We’re told that graduating from college is the road to success. But college degrees are crippling graduates. Average tuition at a private four-year college is $28,280, and average in-state tuition at a public university is $8,370. Nationally, graduates of the class of 2011 held on average $26,500 in debt as of late 2012. Shockingly, only 37 percent of student-loan borrowers between 2004 and 2009 avoided postponing payments or becoming delinquent. Something should be done about the cost of college, but the question is: What?
Tuition hikes are out of sync with many other sectors of the economy that have experienced falling prices. For example, an Apple computer dropped 78 percent in price from 1977 to 2010 while its processing speed increased by a factor of 3,000 and its RAM storage by a factor of 87,375. Unlike computers, college costs have skyrocketed with unclear benefits to students. I’ve written on this subject before (“Major in debt,” Oct. 10, 2012), but recent developments warrant further debate.
In late August, President Obama proposed a new plan to reduce the cost of college. While some popular publications produce college rankings, such as Forbes’ “America’s Top Colleges,” a government ranking is unprecedented. The Department of Education would determine the rankings based on factors such as tuition, debt of graduates and earnings of graduates. In theory, the rankings would help students select colleges that offer good value for their money.
But the rankings are not merely advice to families. The rankings prod Americans into picking particular colleges. The prodding isn’t done by law, but by economic incentive: The plan links the roughly $150 billion in annual federal student aid to the new rankings. Students receive greater financial aid the higher the rank of their college. Considering government loans account for over 85 percent of the student-loan market, Obama’s proposal would have a major impact on where students attend college.
Publicity for the plan may induce families to think harder about whether to send a child to college, and if so, how much to pay. On the plus side, the plan shows the president is giving some attention to issues that affect American families, rather than to foreign conflicts of no significance to Americans.
On the whole, however, the plan won’t treat the problem. The plan does not address the cause of the rising cost of college. College is increasingly expensive because of bottomless demand for college degrees. This demand allows colleges to continue increasing prices, knowing that students will be able and willing to take out greater loans from the government — loans at risky rates that private companies cannot afford to offer. The possibility of student default does not concern colleges, since the taxpayers absorb the loss on nonpayments.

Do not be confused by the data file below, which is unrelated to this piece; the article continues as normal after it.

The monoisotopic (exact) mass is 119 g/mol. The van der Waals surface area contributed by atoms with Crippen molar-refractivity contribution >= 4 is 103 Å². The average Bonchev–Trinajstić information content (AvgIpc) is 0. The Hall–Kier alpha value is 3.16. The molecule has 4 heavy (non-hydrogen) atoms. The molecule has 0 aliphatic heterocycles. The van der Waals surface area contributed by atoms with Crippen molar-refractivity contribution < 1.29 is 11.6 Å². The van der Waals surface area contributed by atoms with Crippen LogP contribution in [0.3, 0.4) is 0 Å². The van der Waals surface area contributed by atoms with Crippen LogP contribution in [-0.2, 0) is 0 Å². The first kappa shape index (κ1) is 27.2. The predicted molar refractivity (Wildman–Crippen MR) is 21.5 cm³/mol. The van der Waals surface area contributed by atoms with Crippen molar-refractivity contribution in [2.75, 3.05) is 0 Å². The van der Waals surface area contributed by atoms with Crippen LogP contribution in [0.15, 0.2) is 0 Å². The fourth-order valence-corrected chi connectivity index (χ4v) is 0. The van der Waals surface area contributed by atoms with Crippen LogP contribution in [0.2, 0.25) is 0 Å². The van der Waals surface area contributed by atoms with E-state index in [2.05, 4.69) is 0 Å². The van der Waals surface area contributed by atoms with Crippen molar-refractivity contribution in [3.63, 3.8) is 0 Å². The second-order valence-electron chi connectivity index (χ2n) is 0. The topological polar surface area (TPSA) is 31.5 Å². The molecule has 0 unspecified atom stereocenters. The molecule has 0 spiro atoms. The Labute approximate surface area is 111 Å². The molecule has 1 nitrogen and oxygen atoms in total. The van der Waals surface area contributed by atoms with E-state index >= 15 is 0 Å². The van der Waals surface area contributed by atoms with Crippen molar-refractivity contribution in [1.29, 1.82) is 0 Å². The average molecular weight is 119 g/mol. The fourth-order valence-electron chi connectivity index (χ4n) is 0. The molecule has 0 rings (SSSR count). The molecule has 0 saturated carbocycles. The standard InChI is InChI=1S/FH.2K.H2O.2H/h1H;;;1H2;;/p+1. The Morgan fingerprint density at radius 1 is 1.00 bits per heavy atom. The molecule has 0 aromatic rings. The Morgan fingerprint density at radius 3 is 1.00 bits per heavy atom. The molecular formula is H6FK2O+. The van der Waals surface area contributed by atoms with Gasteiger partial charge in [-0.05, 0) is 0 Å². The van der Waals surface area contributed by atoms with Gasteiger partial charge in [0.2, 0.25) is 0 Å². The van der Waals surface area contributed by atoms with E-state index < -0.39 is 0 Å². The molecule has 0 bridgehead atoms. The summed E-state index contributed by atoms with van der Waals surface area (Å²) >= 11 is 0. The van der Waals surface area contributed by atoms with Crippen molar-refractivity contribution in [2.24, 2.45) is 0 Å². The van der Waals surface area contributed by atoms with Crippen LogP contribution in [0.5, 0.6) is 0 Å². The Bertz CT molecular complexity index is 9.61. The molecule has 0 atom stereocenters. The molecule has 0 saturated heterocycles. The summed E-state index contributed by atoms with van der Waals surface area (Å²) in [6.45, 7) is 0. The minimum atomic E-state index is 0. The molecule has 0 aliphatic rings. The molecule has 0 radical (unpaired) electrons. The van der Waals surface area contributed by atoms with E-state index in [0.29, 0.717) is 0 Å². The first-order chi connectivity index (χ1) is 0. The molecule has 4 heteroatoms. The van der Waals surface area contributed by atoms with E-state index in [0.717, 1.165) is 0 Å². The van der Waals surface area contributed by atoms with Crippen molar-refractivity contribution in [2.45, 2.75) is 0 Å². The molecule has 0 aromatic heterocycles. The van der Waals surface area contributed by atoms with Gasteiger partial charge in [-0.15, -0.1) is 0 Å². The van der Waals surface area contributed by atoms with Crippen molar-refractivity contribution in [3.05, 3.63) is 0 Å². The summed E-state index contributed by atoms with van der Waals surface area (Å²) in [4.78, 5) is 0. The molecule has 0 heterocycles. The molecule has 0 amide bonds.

The solution to the spiraling price of college is to end government-backed student loans. Consider what might happen if loans were abolished. No, every man, woman and child would not be starving in the streets. Instead, demand would evaporate since very few could afford current prices without loans. To stay in business, colleges would be forced to slash costs to attract students. Colleges would no longer compete for students on the basis of fancy gyms, dorms and dining halls. Instead, colleges would have to offer a great value for money. Students would benefit, especially students taking on large debt.
Some would argue that colleges won’t be able to reduce costs enough to be affordable to poorer Americans. This is untrue. With loans out of the picture, there would be a powerful new market force for low-cost college education. No frills, no larger-than-Olympic-sized pool — just knowledge.
More disturbing than the economics of the president’s plan is the plan’s attempt to control behavior. The plan guides student behavior by granting students more money for attending the Department of Education’s preferred colleges. This concept of government-driven behavior is not new. Unfortunately, it exists everywhere. The reason why your last soda contained high-fructose corn syrup rather than real sugar is that the government heavily subsidizes American farmers, discouraging sugar imports.
Shaping young Americans’ educations, however, is much more serious than shaping their stomachs. By strongly influencing where students attend college, the government could control what students learn and how they think. Professors or student bodies critical of the government might mysteriously find their college at a lower rank. Politically unpopular research might provoke a rank demotion, whereas research that allegedly proves the government’s positions might bring a higher rank to a college. Students might graduate from college conditioned to agree with certain beliefs, rather than able to think for themselves. The countless ways to abuse the program are too great a temptation for those in power. In a mild form, this proposal is a threat to academic freedom and individual thought. In an extreme form, it could become a dictator’s youth training program.
Keeping college cheaper and free of political influence should be the aim of reform. The president’s college proposal therefore deserves to be scrapped.
Oliver Hudson ’14 hopes to never be forced into re-education camp. He has written about this issue before.